Summer Cash Withholdings

Are you a 10-month employee who needs your paycheck spread out over 12-months? So am I. Effective this year, IRS Code Section 409A now requires my employer to implement certain rules in the program that they offer. As a result, they are dropping the program. We’re on our own if we want a paycheck over the summer.

Fortunately, our local credit union offers this service for us (and I’m certain other financial institutions would do the same for you). The main benefit is that I now earn the interest on my own money rather than my employer. But how can this be setup so that the two checks I get over the summer are the same amount as during the year? Here’s how:

If you withhold 1/6 of your normal, monthly (net) check amount each month it will yield, after 10 payments, two payments of that same amount (that is, 5/6 of a normal, monthly check). Here is an example:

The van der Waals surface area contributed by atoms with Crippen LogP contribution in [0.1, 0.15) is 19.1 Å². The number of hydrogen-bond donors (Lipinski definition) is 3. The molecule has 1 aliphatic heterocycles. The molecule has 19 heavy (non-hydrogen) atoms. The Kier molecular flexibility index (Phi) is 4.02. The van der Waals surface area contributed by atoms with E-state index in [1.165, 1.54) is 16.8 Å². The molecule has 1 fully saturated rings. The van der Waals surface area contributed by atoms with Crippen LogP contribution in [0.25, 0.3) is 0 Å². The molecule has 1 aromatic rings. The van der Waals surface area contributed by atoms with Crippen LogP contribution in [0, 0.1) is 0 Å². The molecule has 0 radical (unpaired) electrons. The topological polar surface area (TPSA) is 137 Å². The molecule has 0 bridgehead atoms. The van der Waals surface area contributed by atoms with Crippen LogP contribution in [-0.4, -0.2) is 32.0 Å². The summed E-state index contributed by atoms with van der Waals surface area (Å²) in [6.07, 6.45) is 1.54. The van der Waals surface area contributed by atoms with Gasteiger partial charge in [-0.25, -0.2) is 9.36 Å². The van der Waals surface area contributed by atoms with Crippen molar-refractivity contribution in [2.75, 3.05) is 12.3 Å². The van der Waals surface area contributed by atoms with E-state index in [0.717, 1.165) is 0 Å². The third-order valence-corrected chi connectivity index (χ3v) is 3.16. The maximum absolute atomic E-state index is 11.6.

• Your Monthly, Net salary = $3,000.
  • You live off of 5/6, or $2,500 that month.
  • You store 1/6, or $500, in a summer cash account.
  • 10 months at $500 (1/6 salary) yields a summer cash value of $5,000. Now divide by 2 for the 2 summer monthly installments and you get $2,500 – the same amount you live off of during the earning months.

The math above holds for any salary amount. So, if you want the same amount coming to you during the summer months, (i.e. a stable, consistent salary) you need to withhold 1/6th of your net salary each month in the summer cash account.

Now, just a quick disclaimer. <a-hem> I am not an accountant and I am not responsible for your use or abuse of this information. You may use it in any fashion at your own personal risk. (This is a blog, after all.) I cannot and will not be held liable by providing the above information. Have a nice day!

Advertisements

Leave a Reply

Fill in your details below or click an icon to log in:

WordPress.com Logo

You are commenting using your WordPress.com account. Log Out / Change )

Twitter picture

You are commenting using your Twitter account. Log Out / Change )

Facebook photo

You are commenting using your Facebook account. Log Out / Change )

Google+ photo

You are commenting using your Google+ account. Log Out / Change )

Connecting to %s